C. E. Whitehead

    Senior Member
    English, U.S.
    Actually we use the word 'go' to talk about doing outdoor sports (we 'go hiking,' 'go biking,' 'go hunting,' 'go fishing'); we also 'go swimming' and 'go running'). I don't know of any other sports we use 'go' for.
    We use 'play' when we are talking about playing any kind of ball or card or dice game, and with many games of chance, and for boardgames (such as monopoly, scrabble, chess). Thus we say: 'play tennis,' 'play baseball,' 'play basketball,' 'play rugby,' 'play football,' 'play soccer,' 'play raquetball,' 'play golf,' and yes, 'play catch' (generally meaning to 'practice catching a ball'). And we say, 'play poker,' 'play cards,' and 'play lotto.' We also 'play chess' which is boardgame.

    You can also talk about 'playing an instrument' but to some minds 'playing an instrument' is not a game and the word play is translated differently in some languages depending on whether it's an instrument being played or a game.

    You can't go or play boxing or karate though you can practice both and you can have a match (where two opponents meet).

    I guess when you go fishing or hiking or running, you are moving along.

    And when you play, you are having a good timem (even when you are losing a lot of money in a card game apparently; don't ask me why; that's just the psychology of the English word 'play.').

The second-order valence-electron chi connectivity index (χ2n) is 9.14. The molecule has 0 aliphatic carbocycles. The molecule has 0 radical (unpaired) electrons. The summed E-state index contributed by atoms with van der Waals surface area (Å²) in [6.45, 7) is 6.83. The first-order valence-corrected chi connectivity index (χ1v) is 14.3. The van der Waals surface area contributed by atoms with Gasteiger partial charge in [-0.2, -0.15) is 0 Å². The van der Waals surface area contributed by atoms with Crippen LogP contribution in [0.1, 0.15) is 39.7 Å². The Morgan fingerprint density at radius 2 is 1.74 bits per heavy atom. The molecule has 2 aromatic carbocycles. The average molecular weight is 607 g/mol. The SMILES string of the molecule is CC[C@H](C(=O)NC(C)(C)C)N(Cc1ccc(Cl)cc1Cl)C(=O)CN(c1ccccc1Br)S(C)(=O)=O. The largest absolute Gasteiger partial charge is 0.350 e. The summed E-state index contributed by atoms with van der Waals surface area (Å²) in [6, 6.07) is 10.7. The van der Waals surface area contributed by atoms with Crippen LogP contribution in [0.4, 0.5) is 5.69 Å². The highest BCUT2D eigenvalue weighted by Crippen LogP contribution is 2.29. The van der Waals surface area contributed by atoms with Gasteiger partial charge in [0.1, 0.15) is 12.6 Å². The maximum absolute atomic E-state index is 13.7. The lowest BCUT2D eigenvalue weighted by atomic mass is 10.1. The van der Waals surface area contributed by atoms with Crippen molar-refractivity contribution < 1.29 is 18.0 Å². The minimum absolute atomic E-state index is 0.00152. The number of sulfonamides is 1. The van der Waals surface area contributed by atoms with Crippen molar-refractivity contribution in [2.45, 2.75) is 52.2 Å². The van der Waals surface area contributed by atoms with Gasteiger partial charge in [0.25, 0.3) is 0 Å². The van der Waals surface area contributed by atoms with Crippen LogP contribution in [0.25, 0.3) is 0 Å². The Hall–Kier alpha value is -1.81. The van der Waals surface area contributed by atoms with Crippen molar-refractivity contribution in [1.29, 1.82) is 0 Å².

You apparently don't have that good a time getting all beaten up boxing and you certainly do not move very far from where you are. Sports that involve fighting thus don't use 'play' or 'go' as far as I know.

    Hope this helps!

    --cew
     
    Last edited:

    Robbie168

    Senior Member
    Spanish, English - US & UK
    Interesting points of view and still a bit unclear on whether you go or do boxing! I' teaching English as a foreign language and in the coursebook there's an activity which invites students to decide on some sports and The typical collocations used with them such as 'play, do, or go'! The coursebook provides the word 'boxing' so according to what's previously been discussed I think I'd go with pickarooney's explanation.
    Have you got any other input on this? Please advise!
    Thank you,
    Robbie

    By the way! The book is for advanced students of English who are preparing for The FCE test.
     
    Last edited by a moderator:

    Cagey

    post mod (English Only / Latin)
    English - US
    Interesting points of view and still a bit unclear on whether you go or do boxing! I' teaching English as a foreign language and in the coursebook there's an activity which invites students to decide on some sports and The typical collocations used with them such as 'play, do, or go'! The coursebook provides the word 'boxing' so according to what's previously been discussed I think I'd go with pickarooney's explanation.
    Have you got any other input on this? Please advise!
    Thank you,
    Robbie

    By the way! The book is for advanced students of English who are preparing for The FCE test.
    I agree with C. E. Whitehead:
    You can't go or play boxing or karate though you can practice both and you can have a match (where two opponents meet).